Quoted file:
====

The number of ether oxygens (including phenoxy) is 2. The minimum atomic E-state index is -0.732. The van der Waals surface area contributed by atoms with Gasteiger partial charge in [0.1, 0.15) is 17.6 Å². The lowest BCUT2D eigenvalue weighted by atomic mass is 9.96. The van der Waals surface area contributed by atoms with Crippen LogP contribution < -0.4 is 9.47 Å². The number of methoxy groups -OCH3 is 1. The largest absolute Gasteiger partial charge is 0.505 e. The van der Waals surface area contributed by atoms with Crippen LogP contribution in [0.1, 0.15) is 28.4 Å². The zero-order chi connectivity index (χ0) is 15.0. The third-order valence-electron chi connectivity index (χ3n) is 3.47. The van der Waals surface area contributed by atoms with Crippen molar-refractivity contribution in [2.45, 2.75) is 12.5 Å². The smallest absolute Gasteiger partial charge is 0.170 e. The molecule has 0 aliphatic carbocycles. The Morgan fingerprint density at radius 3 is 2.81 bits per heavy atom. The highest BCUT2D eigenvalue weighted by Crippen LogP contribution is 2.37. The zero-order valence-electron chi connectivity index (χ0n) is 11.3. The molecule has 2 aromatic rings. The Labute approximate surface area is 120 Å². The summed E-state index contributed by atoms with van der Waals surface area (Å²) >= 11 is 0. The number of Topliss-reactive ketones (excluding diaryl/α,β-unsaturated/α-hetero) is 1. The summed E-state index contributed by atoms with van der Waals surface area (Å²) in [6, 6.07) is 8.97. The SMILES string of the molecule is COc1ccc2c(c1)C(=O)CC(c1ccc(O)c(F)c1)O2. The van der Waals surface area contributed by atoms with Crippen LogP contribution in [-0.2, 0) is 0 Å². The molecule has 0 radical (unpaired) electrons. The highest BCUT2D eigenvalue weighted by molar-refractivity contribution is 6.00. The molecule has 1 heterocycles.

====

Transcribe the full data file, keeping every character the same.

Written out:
The number of ether oxygens (including phenoxy) is 2. The minimum atomic E-state index is -0.732. The van der Waals surface area contributed by atoms with Gasteiger partial charge in [0.1, 0.15) is 17.6 Å². The lowest BCUT2D eigenvalue weighted by atomic mass is 9.96. The van der Waals surface area contributed by atoms with Crippen LogP contribution < -0.4 is 9.47 Å². The number of methoxy groups -OCH3 is 1. The largest absolute Gasteiger partial charge is 0.505 e. The van der Waals surface area contributed by atoms with Crippen LogP contribution in [0.1, 0.15) is 28.4 Å². The zero-order chi connectivity index (χ0) is 15.0. The third-order valence-electron chi connectivity index (χ3n) is 3.47. The van der Waals surface area contributed by atoms with Crippen molar-refractivity contribution in [2.45, 2.75) is 12.5 Å². The smallest absolute Gasteiger partial charge is 0.170 e. The molecule has 0 aliphatic carbocycles. The Morgan fingerprint density at radius 3 is 2.81 bits per heavy atom. The highest BCUT2D eigenvalue weighted by Crippen LogP contribution is 2.37. The zero-order valence-electron chi connectivity index (χ0n) is 11.3. The molecule has 2 aromatic rings. The Labute approximate surface area is 120 Å². The summed E-state index contributed by atoms with van der Waals surface area (Å²) >= 11 is 0. The number of Topliss-reactive ketones (excluding diaryl/α,β-unsaturated/α-hetero) is 1. The summed E-state index contributed by atoms with van der Waals surface area (Å²) in [6, 6.07) is 8.97. The SMILES string of the molecule is COc1ccc2c(c1)C(=O)CC(c1ccc(O)c(F)c1)O2. The van der Waals surface area contributed by atoms with Crippen LogP contribution in [-0.2, 0) is 0 Å². The molecule has 0 radical (unpaired) electrons. The highest BCUT2D eigenvalue weighted by molar-refractivity contribution is 6.00. The molecule has 1 heterocycles.